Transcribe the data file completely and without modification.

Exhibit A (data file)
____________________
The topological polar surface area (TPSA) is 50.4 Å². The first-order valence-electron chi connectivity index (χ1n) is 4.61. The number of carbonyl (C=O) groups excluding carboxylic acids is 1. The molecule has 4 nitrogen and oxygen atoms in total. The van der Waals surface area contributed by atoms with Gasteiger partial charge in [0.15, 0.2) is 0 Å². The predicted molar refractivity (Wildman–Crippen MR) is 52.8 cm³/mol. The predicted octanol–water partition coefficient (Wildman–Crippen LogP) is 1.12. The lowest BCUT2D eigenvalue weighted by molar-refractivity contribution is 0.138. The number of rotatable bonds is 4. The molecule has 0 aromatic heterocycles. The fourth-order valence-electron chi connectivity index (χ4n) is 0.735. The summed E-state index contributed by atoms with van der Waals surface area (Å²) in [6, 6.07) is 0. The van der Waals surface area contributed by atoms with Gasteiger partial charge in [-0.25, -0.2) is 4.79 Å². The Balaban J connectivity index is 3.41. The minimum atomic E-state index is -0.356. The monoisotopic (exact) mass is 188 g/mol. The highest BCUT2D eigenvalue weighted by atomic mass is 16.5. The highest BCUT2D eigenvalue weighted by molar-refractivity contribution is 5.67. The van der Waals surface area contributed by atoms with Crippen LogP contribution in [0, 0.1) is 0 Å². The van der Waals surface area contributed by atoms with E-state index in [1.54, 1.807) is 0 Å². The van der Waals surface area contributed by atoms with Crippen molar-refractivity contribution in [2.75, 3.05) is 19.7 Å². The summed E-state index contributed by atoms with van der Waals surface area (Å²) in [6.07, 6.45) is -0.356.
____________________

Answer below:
The topological polar surface area (TPSA) is 50.4 Å². The first-order valence-electron chi connectivity index (χ1n) is 4.61. The number of carbonyl (C=O) groups excluding carboxylic acids is 1. The molecule has 4 nitrogen and oxygen atoms in total. The van der Waals surface area contributed by atoms with Gasteiger partial charge in [0.15, 0.2) is 0 Å². The predicted molar refractivity (Wildman–Crippen MR) is 52.8 cm³/mol. The predicted octanol–water partition coefficient (Wildman–Crippen LogP) is 1.12. The lowest BCUT2D eigenvalue weighted by molar-refractivity contribution is 0.138. The number of rotatable bonds is 4. The molecule has 0 aromatic heterocycles. The fourth-order valence-electron chi connectivity index (χ4n) is 0.735. The summed E-state index contributed by atoms with van der Waals surface area (Å²) in [6, 6.07) is 0. The van der Waals surface area contributed by atoms with Gasteiger partial charge in [-0.25, -0.2) is 4.79 Å². The Balaban J connectivity index is 3.41. The minimum atomic E-state index is -0.356. The monoisotopic (exact) mass is 188 g/mol. The highest BCUT2D eigenvalue weighted by atomic mass is 16.5. The highest BCUT2D eigenvalue weighted by molar-refractivity contribution is 5.67. The van der Waals surface area contributed by atoms with Crippen LogP contribution in [0, 0.1) is 0 Å². The van der Waals surface area contributed by atoms with E-state index in [1.54, 1.807) is 0 Å². The van der Waals surface area contributed by atoms with Crippen molar-refractivity contribution in [2.75, 3.05) is 19.7 Å². The summed E-state index contributed by atoms with van der Waals surface area (Å²) in [6.07, 6.45) is -0.356.